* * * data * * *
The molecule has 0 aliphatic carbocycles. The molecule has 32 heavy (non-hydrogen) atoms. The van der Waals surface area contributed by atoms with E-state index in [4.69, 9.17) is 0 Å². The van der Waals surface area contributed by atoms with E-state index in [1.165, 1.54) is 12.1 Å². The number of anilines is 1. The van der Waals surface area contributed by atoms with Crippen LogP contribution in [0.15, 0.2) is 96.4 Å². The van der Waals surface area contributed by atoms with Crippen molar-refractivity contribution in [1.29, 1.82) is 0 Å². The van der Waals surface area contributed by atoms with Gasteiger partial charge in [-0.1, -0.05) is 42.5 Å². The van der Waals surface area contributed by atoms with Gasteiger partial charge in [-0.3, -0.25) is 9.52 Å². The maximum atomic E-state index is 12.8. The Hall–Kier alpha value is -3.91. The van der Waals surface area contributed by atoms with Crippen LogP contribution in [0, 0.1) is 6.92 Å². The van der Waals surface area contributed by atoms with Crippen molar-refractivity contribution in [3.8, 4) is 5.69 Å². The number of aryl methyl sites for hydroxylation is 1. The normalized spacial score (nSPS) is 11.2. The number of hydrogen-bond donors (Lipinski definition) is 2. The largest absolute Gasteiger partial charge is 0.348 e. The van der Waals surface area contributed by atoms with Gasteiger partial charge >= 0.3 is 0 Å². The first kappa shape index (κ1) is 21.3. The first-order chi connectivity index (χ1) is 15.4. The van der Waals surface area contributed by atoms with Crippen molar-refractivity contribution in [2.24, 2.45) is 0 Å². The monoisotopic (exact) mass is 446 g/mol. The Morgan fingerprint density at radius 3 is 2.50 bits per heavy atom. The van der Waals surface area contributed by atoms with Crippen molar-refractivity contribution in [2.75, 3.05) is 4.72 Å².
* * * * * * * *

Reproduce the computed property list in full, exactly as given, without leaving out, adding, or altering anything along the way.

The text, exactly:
The molecule has 0 aliphatic carbocycles. The molecule has 32 heavy (non-hydrogen) atoms. The van der Waals surface area contributed by atoms with E-state index in [4.69, 9.17) is 0 Å². The van der Waals surface area contributed by atoms with E-state index in [1.165, 1.54) is 12.1 Å². The number of anilines is 1. The van der Waals surface area contributed by atoms with Crippen LogP contribution in [0.15, 0.2) is 96.4 Å². The van der Waals surface area contributed by atoms with Crippen molar-refractivity contribution in [1.29, 1.82) is 0 Å². The van der Waals surface area contributed by atoms with Gasteiger partial charge in [-0.1, -0.05) is 42.5 Å². The van der Waals surface area contributed by atoms with Gasteiger partial charge in [-0.3, -0.25) is 9.52 Å². The maximum atomic E-state index is 12.8. The Hall–Kier alpha value is -3.91. The van der Waals surface area contributed by atoms with Crippen LogP contribution in [0, 0.1) is 6.92 Å². The van der Waals surface area contributed by atoms with Crippen molar-refractivity contribution in [3.8, 4) is 5.69 Å². The number of aryl methyl sites for hydroxylation is 1. The normalized spacial score (nSPS) is 11.2. The number of hydrogen-bond donors (Lipinski definition) is 2. The largest absolute Gasteiger partial charge is 0.348 e. The van der Waals surface area contributed by atoms with Gasteiger partial charge >= 0.3 is 0 Å². The first kappa shape index (κ1) is 21.3. The first-order chi connectivity index (χ1) is 15.4. The van der Waals surface area contributed by atoms with Crippen molar-refractivity contribution in [2.24, 2.45) is 0 Å². The monoisotopic (exact) mass is 446 g/mol. The Morgan fingerprint density at radius 3 is 2.50 bits per heavy atom. The van der Waals surface area contributed by atoms with Crippen molar-refractivity contribution in [2.75, 3.05) is 4.72 Å².